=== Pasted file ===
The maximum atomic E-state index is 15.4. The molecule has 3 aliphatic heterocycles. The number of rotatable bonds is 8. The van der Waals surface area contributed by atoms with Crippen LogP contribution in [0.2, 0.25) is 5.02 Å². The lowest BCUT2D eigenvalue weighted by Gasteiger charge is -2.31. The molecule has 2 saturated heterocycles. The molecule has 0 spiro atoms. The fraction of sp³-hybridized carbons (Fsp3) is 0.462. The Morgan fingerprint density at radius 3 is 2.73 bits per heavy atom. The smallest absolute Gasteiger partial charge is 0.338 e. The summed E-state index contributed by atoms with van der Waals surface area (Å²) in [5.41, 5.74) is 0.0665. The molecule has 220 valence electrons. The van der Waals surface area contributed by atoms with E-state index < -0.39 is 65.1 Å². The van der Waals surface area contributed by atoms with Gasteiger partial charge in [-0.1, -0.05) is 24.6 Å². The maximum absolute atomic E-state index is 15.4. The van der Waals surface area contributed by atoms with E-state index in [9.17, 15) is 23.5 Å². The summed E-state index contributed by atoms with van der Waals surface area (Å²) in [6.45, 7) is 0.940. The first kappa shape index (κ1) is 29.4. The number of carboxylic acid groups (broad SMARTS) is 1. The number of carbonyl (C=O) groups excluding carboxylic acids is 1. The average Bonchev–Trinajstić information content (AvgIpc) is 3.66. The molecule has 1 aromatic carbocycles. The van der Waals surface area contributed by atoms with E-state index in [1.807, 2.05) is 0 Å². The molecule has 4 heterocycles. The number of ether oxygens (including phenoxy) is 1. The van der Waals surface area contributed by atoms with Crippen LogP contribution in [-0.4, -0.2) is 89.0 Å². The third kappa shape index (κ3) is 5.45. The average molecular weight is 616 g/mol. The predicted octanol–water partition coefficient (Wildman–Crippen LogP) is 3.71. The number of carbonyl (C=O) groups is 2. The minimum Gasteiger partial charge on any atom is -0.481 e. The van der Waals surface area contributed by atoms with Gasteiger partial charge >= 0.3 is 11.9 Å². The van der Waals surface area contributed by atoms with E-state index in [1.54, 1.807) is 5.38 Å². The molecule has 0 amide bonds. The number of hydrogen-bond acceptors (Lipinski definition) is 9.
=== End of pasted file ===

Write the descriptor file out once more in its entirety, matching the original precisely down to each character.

The maximum atomic E-state index is 15.4. The molecule has 3 aliphatic heterocycles. The number of rotatable bonds is 8. The van der Waals surface area contributed by atoms with Crippen LogP contribution in [0.2, 0.25) is 5.02 Å². The lowest BCUT2D eigenvalue weighted by Gasteiger charge is -2.31. The molecule has 2 saturated heterocycles. The molecule has 0 spiro atoms. The fraction of sp³-hybridized carbons (Fsp3) is 0.462. The Morgan fingerprint density at radius 3 is 2.73 bits per heavy atom. The smallest absolute Gasteiger partial charge is 0.338 e. The summed E-state index contributed by atoms with van der Waals surface area (Å²) in [5.41, 5.74) is 0.0665. The molecule has 220 valence electrons. The van der Waals surface area contributed by atoms with E-state index < -0.39 is 65.1 Å². The van der Waals surface area contributed by atoms with Gasteiger partial charge in [-0.1, -0.05) is 24.6 Å². The maximum absolute atomic E-state index is 15.4. The van der Waals surface area contributed by atoms with E-state index in [9.17, 15) is 23.5 Å². The summed E-state index contributed by atoms with van der Waals surface area (Å²) in [6.45, 7) is 0.940. The first kappa shape index (κ1) is 29.4. The number of carboxylic acid groups (broad SMARTS) is 1. The number of carbonyl (C=O) groups excluding carboxylic acids is 1. The average Bonchev–Trinajstić information content (AvgIpc) is 3.66. The molecule has 1 aromatic carbocycles. The van der Waals surface area contributed by atoms with E-state index in [1.807, 2.05) is 0 Å². The molecule has 4 heterocycles. The number of ether oxygens (including phenoxy) is 1. The van der Waals surface area contributed by atoms with Crippen LogP contribution in [-0.4, -0.2) is 89.0 Å². The third kappa shape index (κ3) is 5.45. The average molecular weight is 616 g/mol. The predicted octanol–water partition coefficient (Wildman–Crippen LogP) is 3.71. The number of carbonyl (C=O) groups is 2. The minimum Gasteiger partial charge on any atom is -0.481 e. The van der Waals surface area contributed by atoms with Gasteiger partial charge >= 0.3 is 11.9 Å². The van der Waals surface area contributed by atoms with E-state index in [1.54, 1.807) is 5.38 Å². The molecule has 0 amide bonds. The number of hydrogen-bond acceptors (Lipinski definition) is 9.